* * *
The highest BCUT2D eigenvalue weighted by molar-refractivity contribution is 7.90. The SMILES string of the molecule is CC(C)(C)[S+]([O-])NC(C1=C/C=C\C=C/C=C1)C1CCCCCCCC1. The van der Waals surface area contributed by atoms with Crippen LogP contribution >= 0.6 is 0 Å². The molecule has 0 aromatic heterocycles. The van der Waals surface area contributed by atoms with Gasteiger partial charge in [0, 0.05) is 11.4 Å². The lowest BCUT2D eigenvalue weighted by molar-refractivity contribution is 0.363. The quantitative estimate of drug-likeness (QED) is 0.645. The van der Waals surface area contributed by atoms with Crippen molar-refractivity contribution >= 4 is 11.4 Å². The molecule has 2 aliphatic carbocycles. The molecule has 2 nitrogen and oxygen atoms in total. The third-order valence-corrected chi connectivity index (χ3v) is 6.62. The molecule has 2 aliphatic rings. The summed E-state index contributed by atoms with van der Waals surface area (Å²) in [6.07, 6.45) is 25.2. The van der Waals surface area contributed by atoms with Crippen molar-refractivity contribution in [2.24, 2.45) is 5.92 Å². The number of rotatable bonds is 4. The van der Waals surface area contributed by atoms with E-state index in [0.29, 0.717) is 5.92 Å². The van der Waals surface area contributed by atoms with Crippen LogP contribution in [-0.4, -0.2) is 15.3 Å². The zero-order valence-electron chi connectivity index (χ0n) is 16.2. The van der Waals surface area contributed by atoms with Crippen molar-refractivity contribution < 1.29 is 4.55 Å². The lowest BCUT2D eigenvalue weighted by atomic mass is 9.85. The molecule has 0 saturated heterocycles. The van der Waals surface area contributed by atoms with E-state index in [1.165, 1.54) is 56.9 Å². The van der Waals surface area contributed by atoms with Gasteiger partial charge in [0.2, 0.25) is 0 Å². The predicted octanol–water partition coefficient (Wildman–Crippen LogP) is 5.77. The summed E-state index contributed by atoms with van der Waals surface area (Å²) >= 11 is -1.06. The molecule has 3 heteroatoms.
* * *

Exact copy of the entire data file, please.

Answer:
The highest BCUT2D eigenvalue weighted by molar-refractivity contribution is 7.90. The SMILES string of the molecule is CC(C)(C)[S+]([O-])NC(C1=C/C=C\C=C/C=C1)C1CCCCCCCC1. The van der Waals surface area contributed by atoms with Crippen LogP contribution >= 0.6 is 0 Å². The molecule has 0 aromatic heterocycles. The van der Waals surface area contributed by atoms with Gasteiger partial charge in [0, 0.05) is 11.4 Å². The lowest BCUT2D eigenvalue weighted by molar-refractivity contribution is 0.363. The quantitative estimate of drug-likeness (QED) is 0.645. The van der Waals surface area contributed by atoms with Crippen molar-refractivity contribution >= 4 is 11.4 Å². The molecule has 2 aliphatic carbocycles. The molecule has 2 nitrogen and oxygen atoms in total. The third-order valence-corrected chi connectivity index (χ3v) is 6.62. The molecule has 2 aliphatic rings. The summed E-state index contributed by atoms with van der Waals surface area (Å²) in [6.07, 6.45) is 25.2. The van der Waals surface area contributed by atoms with Crippen molar-refractivity contribution in [2.24, 2.45) is 5.92 Å². The number of rotatable bonds is 4. The van der Waals surface area contributed by atoms with E-state index in [0.29, 0.717) is 5.92 Å². The van der Waals surface area contributed by atoms with Crippen LogP contribution in [-0.4, -0.2) is 15.3 Å². The zero-order valence-electron chi connectivity index (χ0n) is 16.2. The van der Waals surface area contributed by atoms with Crippen molar-refractivity contribution < 1.29 is 4.55 Å². The lowest BCUT2D eigenvalue weighted by atomic mass is 9.85. The molecule has 0 saturated heterocycles. The van der Waals surface area contributed by atoms with E-state index in [1.165, 1.54) is 56.9 Å². The van der Waals surface area contributed by atoms with Gasteiger partial charge in [0.2, 0.25) is 0 Å². The predicted octanol–water partition coefficient (Wildman–Crippen LogP) is 5.77. The summed E-state index contributed by atoms with van der Waals surface area (Å²) >= 11 is -1.06. The molecule has 3 heteroatoms.